In December, we announced a visualization competition with Colorado Succeeds. The competition is finally over, and the judging results are in. The participation in this contest was fantastic, and the performance of the entrants was phenomenal! Narrowing down to just three winners was a very difficult job, and choosing first place out of those was even more difficult. Without further delay, here are the winners! In third place, winning $500, is Henry Zhu with Colorado Schools: Filter. The entry uses great filtering techniques, showing histograms for every field. The map shows geographic distribution of the filtered schools.
In second place, winning $1,000 is Matthew Kielo with The Geography of Education. He did a great analysis, distilling out useful information that shows patterns in the data. His mapping technique of perturbing the points for schools so that they are all visible was great. This allows a viewer to see the geographic patterns and clustering, rather than a bunch of points all stuck together on the map.
First place, winning a whopping $3,500, goes to Chris J Frias for An Analysis of School Performance in Colorado. Chris did a great job with the analysis, breaking it down into simple steps and taking the viewer along the way. There’s a good story flow to the piece, and the visualizations do a great job of making each point. The design could be improved, but the content is very good.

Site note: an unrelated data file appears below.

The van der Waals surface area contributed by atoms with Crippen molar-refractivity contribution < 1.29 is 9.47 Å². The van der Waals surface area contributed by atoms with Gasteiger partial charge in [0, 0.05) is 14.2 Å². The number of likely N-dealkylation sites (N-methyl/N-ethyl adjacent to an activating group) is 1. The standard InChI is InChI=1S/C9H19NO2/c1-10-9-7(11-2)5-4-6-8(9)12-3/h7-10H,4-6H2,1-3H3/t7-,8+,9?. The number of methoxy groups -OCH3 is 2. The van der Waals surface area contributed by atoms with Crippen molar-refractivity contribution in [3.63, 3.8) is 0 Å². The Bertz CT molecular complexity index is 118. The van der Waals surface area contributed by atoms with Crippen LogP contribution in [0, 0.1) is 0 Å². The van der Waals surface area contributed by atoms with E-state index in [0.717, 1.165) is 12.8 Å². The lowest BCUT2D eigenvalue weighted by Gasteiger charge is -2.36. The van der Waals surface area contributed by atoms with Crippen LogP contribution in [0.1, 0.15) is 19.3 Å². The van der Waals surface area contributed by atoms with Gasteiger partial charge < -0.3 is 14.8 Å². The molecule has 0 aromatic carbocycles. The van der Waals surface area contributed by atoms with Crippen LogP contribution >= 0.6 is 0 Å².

These were far from the only three entries worth mentioning though. Here’s two more that were so good, we just had to show them off. Pau Cuervo from Elkano Data went all out, producing an Interactive Visualization, Motion Graphic, and Static Infographic explaining the issues and data extremely well. The work is fantastic, and to do so much in a short time shows true skills. For an extra kick, their static infographic is actually an animated GIF! (Elkano Data can be hired on the Visually Marketplace).
Dana Stright’s Grading Our Schools was also a notable submission. She went far beyond the scope of the existing data, pulling in national and global statistics to put Colorado’s performance into context.
There were too many great submissions to mention them all here though. You can check out the rest of them over on Kaggle. The results of the competition were great, and they really helped Colorado Succeeds to learn about the performance of schools in Colorado.